Berachos 27b-28a records the story of “Bo BaYom,” in which Rabban Gamliel was kicked out from being the Nasi as a result of two separate incidents with Rebbi Yehoshua (Ibid. and RH 24b-25a) and one with Rebbi Tzadok (Bechoros 36a). After reading through this Gemara, I realized that Ein Mishpat (which cites Tur, Shulchan Aruch, Smag, and Rambam when they pasken the Gemara) isn’t quoted at all on that part of the sugya.

This made me wonder: The Gemara certainly details all the wonderful benefits of Rabban Gamliel being forced out temporarily, such as the great influx of Torah. But did the ends justify the means?

Since the Gemara doesn’t cite the story with Acheirim and Yesh Omrim (Horayos 13b), while it does cite others, it seems that that one happened after this story, thus indicating that Rabban Gamliel clearly disagreed with them (as he continued doing exactly what he had been doing that got him fired in the first place). On the other hand, the Gemara also says that Rabban Gamliel, upon seeing all the Torah on that day, had his doubts if he was correct all those years, and Hashem eased his doubts with a dream (though Rabban Gamliel was indeed incorrect for keeping people out of the Beis Midrash). Perhaps he was acting based on that?

What do the poskim have to say about this? If such a situation were to occur today, where the Rav of a community (or worse, a Gadol HaDor) were to publicly humiliate someone as Rabban Gamliel did - perhaps for noble intentions, but still forbidden - is the community allowed to fire the Rav and get a new one in his stead?

Normally I would tack a CYLOR disclaimer on here, but given the topic, I’m going to say see your non-local-but-still-personal Orthodox Rabbi instead.

  • Wonder no replies. I haven't seen Poskim on that, but your second Q is more interesting - how did the Sanhedrin work, namely the elections, rights, bureaucracy, logistics - stay a mystery. We have a tractate named after it that says nothing about how it worked. My direction of answer would be simple - that days they did not have a single obligating Halachic document - each Reb had his own Beis Midrash and the Sanh. didn't function as the High Court. The thin line between Halacha and politics was erased long ago and some become pretty "violent" in their way of talking and their actions.
    – Al Berko
    Feb 2, 2018 at 11:53
  • ... Especially the Nasi hereditary line. And they set the "Halachah de-jure", so we can not judge them "Halachah-wise". Every generation has its own hierarchy of Halachic values - what overrides what and it usually reflects the surrounding culture. We live in a different era with different values, so it's perfectly normal to wonder on that story. Your Third question, about the power of a community is a totally different question, unrelated to the story of R' Gamliel in the Sanhedrin.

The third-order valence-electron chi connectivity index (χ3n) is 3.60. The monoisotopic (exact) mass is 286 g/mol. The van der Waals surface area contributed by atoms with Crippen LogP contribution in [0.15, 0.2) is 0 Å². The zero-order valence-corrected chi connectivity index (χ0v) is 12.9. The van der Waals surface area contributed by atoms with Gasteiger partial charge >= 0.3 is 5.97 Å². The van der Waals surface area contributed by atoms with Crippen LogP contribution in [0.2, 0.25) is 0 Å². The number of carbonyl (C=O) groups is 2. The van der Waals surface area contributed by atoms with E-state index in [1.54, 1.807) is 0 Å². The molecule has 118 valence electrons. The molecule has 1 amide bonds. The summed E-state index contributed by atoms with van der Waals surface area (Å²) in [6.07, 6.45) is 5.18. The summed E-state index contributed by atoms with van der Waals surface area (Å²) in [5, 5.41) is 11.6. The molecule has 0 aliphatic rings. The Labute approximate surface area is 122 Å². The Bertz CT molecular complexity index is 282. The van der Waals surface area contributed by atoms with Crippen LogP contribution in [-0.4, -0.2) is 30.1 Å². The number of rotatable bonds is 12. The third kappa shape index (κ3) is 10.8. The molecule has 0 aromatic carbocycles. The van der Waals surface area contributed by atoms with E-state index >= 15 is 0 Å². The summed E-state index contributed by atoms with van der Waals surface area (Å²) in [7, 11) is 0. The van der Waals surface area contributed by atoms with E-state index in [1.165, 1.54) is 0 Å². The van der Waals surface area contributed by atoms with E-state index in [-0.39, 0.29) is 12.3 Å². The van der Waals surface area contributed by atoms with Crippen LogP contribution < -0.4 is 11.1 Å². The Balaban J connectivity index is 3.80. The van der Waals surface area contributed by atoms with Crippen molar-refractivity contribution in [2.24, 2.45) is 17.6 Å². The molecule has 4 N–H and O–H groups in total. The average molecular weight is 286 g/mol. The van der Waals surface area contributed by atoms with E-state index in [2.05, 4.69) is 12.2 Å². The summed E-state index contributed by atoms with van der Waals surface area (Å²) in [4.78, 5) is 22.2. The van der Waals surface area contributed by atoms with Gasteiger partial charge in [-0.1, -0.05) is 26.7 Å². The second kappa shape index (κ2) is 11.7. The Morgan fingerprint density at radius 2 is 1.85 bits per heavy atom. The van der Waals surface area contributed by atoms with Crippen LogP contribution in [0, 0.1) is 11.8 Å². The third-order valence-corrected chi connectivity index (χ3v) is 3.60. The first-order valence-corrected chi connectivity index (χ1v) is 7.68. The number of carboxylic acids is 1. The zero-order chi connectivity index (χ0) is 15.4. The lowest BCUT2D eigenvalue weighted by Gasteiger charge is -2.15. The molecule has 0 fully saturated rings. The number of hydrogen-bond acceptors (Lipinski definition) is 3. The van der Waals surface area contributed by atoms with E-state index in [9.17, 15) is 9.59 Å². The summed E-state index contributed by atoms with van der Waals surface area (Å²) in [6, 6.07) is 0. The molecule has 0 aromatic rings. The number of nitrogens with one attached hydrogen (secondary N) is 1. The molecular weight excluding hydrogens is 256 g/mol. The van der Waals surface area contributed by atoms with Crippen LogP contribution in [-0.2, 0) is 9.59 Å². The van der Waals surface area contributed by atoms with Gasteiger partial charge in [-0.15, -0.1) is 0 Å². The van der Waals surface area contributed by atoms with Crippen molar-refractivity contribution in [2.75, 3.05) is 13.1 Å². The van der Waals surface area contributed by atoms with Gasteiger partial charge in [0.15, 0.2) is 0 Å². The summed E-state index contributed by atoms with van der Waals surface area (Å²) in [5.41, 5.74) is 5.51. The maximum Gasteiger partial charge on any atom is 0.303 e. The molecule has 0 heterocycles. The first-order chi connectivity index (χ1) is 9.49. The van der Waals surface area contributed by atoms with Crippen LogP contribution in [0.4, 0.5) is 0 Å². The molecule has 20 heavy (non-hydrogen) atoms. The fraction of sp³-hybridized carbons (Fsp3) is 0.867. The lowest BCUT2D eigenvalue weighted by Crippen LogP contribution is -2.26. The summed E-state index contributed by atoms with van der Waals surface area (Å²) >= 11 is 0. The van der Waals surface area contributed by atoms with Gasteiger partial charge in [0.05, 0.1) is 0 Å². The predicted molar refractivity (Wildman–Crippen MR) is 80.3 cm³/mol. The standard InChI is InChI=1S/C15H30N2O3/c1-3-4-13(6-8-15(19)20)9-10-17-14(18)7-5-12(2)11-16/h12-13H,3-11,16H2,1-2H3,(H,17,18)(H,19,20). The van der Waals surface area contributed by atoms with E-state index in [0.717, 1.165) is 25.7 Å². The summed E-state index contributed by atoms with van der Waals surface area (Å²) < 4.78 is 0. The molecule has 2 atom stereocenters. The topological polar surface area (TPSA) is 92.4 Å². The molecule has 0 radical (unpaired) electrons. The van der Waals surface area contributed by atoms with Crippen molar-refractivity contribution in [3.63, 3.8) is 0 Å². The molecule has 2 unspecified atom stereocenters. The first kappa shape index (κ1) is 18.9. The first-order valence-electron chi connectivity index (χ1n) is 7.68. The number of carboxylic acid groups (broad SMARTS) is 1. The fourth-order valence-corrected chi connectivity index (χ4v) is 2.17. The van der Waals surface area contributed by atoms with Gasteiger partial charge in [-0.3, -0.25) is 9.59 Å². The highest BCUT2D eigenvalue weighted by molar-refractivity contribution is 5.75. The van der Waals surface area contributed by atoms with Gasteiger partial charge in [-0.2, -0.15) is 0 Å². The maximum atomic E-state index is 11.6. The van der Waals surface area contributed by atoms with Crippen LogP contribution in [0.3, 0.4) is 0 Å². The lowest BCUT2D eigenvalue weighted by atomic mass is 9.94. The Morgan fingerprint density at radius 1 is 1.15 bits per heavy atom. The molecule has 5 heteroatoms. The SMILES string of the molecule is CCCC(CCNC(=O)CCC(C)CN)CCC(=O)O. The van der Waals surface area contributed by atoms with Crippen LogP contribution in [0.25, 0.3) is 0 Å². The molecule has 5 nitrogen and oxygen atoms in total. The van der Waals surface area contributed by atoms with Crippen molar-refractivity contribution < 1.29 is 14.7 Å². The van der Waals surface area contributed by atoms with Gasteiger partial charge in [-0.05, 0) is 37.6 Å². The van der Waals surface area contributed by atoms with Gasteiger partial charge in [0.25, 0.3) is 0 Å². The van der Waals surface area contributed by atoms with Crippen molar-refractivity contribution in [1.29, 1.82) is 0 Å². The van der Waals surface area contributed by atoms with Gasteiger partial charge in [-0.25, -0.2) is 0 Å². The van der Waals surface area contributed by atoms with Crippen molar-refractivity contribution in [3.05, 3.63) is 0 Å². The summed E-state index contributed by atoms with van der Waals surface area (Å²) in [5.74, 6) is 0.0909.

– Al Berko
    Feb 2, 2018 at 12:24
  • I don't understand your comment about no note from the ein mishpat. Is there ever any note when it comes to stories?
    – robev
    Feb 2, 2018 at 14:46
  • @robev I’ll take a look to locate some examples, not including those stories beginning with ההוא גברא or the like which are brought solely to bring down a Halacha. Nevertheless, I think it’s a valid question in any event.
    – DonielF
    Feb 2, 2018 at 16:42
  • @AlBerko What second question did I ask? I asked exactly one question: what do the poskim have to say about this story? Did they act correctly? I phrased it in different words, perhaps, but it’s still one long question. If you’ve ever read through Sanhedrin you’ll know that it tells you exactly how it worked. That said, I believe by Rabban Gamliel’s days (same generation as the destruction of the Beis HaMikdash) the Sanhedrin was defunct anyway (that is, they could no longer judge capital cases). (Con’t)
    – DonielF
    Feb 2, 2018 at 16:45

1 Answer 1


Seems to be a bit complicated. There's a Takanah from Usha that we don't put an av beis din in nidui (Moed Katan 17a), and Hagahos Harosh there says that we don't depose him either. R' Aharon Levin suggests that this Takanah may not have existed yet in Rabban Gamliel's times (he also says that maybe it was introduced by Rabban Shimon ben Gamliel after R' Meir and R' Nosson's attempt to depose him). Which would mean that they were correct in doing it then, but that this precedent isn't valid anymore.

On the other hand, if we say that a nasi is like a king, then Keren Orah (Horayos 11a) says that the people can depose him if they want. Also, a Psak by the Beis Din of Petach Tikvah says that (a) the same is true more generally of a rov, and (b) a nasi has a responsibility to treat the other Chachamim respectfully, and if he doesn't, then that's a valid reason to remove him.

  • Interesting. Thank you for these insights!
    – DonielF
    Mar 6, 2019 at 15:12

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